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Design, the Kindle, and Reading Newspapers

Farhad Manjoo’s recent piece in Slate offers a unique take on one of the advantages newspapers have over the Kindle—the ability to convey information through design elements:

Every newspaper you’ve ever read was put together by someone with an opinion about which of the day’s stories was most important. Newspapers convey these opinions through universal, easy-to-understand design conventions—they put important stories on front pages, with the most important ones going higher on the page and getting more space and bigger headlines. You can pick up any page of the paper and—just by reading headlines, subheads, and photo captions—quickly get the gist of several news items. Even when you do choose to read a story, you don’t have to read the whole thing. Since it takes no time to switch from one story to another, you can read just a few paragraphs and then go on to something else.

For instance, look at page A25 of the national edition of Thursday’s Times, which contains four stories: a big piece on the Obama administration’s decision to fire a federal inspector general; a smaller story on the administration’s plan to replace members of the White House bioethics panel; a piece about asbestos contamination in Libby, Mont.; and a small wire-service story about Sen. Roland Burris’ inconsequential meeting with an Illinois state prosecutor. A newspaper skimmer can get through this page in less than two minutes. The IG and bioethics stories are obviously the most important, so you dip into those for about 45 seconds each. Then you spend about 15 seconds on the asbestos story, followed by five seconds on the Burris item, which is just five paragraphs long. Going like this, you can easily get through the whole A section in less than a half hour.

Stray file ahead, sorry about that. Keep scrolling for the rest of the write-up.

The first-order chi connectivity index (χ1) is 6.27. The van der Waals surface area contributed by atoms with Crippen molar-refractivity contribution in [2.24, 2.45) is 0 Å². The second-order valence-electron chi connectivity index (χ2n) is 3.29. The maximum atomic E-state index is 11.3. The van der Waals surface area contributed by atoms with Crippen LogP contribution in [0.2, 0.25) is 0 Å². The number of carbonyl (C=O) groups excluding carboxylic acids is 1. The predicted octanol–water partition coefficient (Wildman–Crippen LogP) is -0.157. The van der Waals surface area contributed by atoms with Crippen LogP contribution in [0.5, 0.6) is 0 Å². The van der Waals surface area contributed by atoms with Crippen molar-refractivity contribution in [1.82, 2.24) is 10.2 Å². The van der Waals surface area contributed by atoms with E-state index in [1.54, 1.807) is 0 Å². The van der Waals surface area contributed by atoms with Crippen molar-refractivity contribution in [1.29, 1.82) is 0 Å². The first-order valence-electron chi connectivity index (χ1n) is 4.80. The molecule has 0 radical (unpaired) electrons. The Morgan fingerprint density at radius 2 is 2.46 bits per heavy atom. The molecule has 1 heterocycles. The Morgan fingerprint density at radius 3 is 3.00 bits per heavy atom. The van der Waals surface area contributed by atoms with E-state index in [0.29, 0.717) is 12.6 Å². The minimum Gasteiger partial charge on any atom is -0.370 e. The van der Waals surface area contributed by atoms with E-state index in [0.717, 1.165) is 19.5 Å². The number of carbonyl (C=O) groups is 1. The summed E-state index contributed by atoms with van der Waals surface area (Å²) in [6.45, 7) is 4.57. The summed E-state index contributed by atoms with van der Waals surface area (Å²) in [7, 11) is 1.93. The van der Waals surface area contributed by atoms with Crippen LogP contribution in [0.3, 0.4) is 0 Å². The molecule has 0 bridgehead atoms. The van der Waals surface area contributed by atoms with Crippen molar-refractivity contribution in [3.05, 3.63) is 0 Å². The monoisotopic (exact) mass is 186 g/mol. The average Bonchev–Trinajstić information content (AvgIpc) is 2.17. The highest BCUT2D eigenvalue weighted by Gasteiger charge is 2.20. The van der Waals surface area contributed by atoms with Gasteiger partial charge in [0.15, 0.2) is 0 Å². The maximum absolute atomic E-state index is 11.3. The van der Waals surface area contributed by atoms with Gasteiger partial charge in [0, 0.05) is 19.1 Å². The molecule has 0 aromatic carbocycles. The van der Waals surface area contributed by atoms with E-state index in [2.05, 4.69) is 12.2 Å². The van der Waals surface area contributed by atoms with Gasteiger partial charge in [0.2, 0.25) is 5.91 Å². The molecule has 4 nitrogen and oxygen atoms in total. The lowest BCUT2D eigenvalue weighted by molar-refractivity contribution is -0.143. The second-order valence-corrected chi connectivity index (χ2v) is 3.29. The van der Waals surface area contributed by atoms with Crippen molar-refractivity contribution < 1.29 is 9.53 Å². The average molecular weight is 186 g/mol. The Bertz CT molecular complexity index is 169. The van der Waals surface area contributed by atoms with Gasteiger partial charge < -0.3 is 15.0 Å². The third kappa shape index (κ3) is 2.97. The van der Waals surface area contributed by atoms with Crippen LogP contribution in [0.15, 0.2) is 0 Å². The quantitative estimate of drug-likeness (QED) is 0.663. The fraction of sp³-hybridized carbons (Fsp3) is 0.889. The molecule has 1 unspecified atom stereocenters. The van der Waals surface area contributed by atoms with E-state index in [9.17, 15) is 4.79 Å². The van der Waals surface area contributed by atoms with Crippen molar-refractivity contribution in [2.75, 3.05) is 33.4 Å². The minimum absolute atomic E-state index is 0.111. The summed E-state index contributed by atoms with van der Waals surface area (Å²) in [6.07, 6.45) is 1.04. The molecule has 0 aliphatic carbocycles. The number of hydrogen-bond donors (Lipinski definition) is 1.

Getting through these same stories on the Kindle is much harder and more tedious. First, they’re out of order. When I scrolled through Thursday’s national section on my Kindle, the shortest and least newsworthy of these pieces—the Burris story—came first. Worse, because the Kindle gives every story the same headline font, the list item doesn’t clue you in to the story’s slightness. The only way to know if a story merits your attention is to click on it. But clicking is time-consuming—the Kindle takes a half-second or so to switch between a section list and a story, and another half-second to switch back. This sounds nearly instant, but it’s not; the delay is just long enough to change the way you read the news. Now, instead of skimming, you find yourself reading the newspaper as you would a book—when you find a story, you stick with it until the end. You trade breadth for depth: In 30 minutes of reading the Kindle, you get further into a lot fewer stories.

Of course, the fact that you can actually subscribe to the paper for $9 to $15 per month through the Kindle DX (in contrast to the $770/year it cost to subscribe to the print version of the Times) is a pretty appealing counterargument . . . Still, this is an interesting moment of interplay between technology, design, and the transmission of information.



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